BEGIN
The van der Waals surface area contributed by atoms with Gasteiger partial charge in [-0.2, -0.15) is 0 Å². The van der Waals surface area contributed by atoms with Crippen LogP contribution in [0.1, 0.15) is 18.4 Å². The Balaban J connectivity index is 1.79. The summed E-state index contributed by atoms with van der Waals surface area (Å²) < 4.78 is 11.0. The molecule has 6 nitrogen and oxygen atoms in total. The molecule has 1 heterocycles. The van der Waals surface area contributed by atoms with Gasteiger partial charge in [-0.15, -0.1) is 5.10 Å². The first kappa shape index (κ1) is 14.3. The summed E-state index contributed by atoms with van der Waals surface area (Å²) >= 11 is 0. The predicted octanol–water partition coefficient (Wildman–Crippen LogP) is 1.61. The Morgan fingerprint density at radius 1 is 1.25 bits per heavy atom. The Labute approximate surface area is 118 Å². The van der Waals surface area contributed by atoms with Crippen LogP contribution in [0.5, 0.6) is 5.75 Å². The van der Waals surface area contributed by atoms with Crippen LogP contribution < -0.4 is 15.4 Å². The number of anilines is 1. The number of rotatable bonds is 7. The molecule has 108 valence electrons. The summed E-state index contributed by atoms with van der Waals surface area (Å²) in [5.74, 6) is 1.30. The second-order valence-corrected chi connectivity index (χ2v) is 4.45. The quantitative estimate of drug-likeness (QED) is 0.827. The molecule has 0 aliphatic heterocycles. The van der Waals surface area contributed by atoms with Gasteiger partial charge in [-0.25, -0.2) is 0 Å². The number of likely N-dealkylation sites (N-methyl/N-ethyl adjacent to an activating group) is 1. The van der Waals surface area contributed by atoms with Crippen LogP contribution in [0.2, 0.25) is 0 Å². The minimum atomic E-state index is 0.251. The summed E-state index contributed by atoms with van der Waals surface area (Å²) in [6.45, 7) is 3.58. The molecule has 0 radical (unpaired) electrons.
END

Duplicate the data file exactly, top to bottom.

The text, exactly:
The van der Waals surface area contributed by atoms with Gasteiger partial charge in [-0.2, -0.15) is 0 Å². The van der Waals surface area contributed by atoms with Crippen LogP contribution in [0.1, 0.15) is 18.4 Å². The Balaban J connectivity index is 1.79. The summed E-state index contributed by atoms with van der Waals surface area (Å²) < 4.78 is 11.0. The molecule has 6 nitrogen and oxygen atoms in total. The molecule has 1 heterocycles. The van der Waals surface area contributed by atoms with Gasteiger partial charge in [-0.15, -0.1) is 5.10 Å². The first kappa shape index (κ1) is 14.3. The summed E-state index contributed by atoms with van der Waals surface area (Å²) >= 11 is 0. The predicted octanol–water partition coefficient (Wildman–Crippen LogP) is 1.61. The Morgan fingerprint density at radius 1 is 1.25 bits per heavy atom. The Labute approximate surface area is 118 Å². The van der Waals surface area contributed by atoms with Crippen LogP contribution in [0.5, 0.6) is 5.75 Å². The van der Waals surface area contributed by atoms with Crippen LogP contribution < -0.4 is 15.4 Å². The number of anilines is 1. The number of rotatable bonds is 7. The molecule has 108 valence electrons. The summed E-state index contributed by atoms with van der Waals surface area (Å²) in [5.74, 6) is 1.30. The second-order valence-corrected chi connectivity index (χ2v) is 4.45. The quantitative estimate of drug-likeness (QED) is 0.827. The molecule has 0 aliphatic heterocycles. The van der Waals surface area contributed by atoms with Gasteiger partial charge in [-0.25, -0.2) is 0 Å². The number of likely N-dealkylation sites (N-methyl/N-ethyl adjacent to an activating group) is 1. The van der Waals surface area contributed by atoms with Crippen LogP contribution in [0.2, 0.25) is 0 Å². The minimum atomic E-state index is 0.251. The summed E-state index contributed by atoms with van der Waals surface area (Å²) in [6.45, 7) is 3.58. The molecule has 0 radical (unpaired) electrons.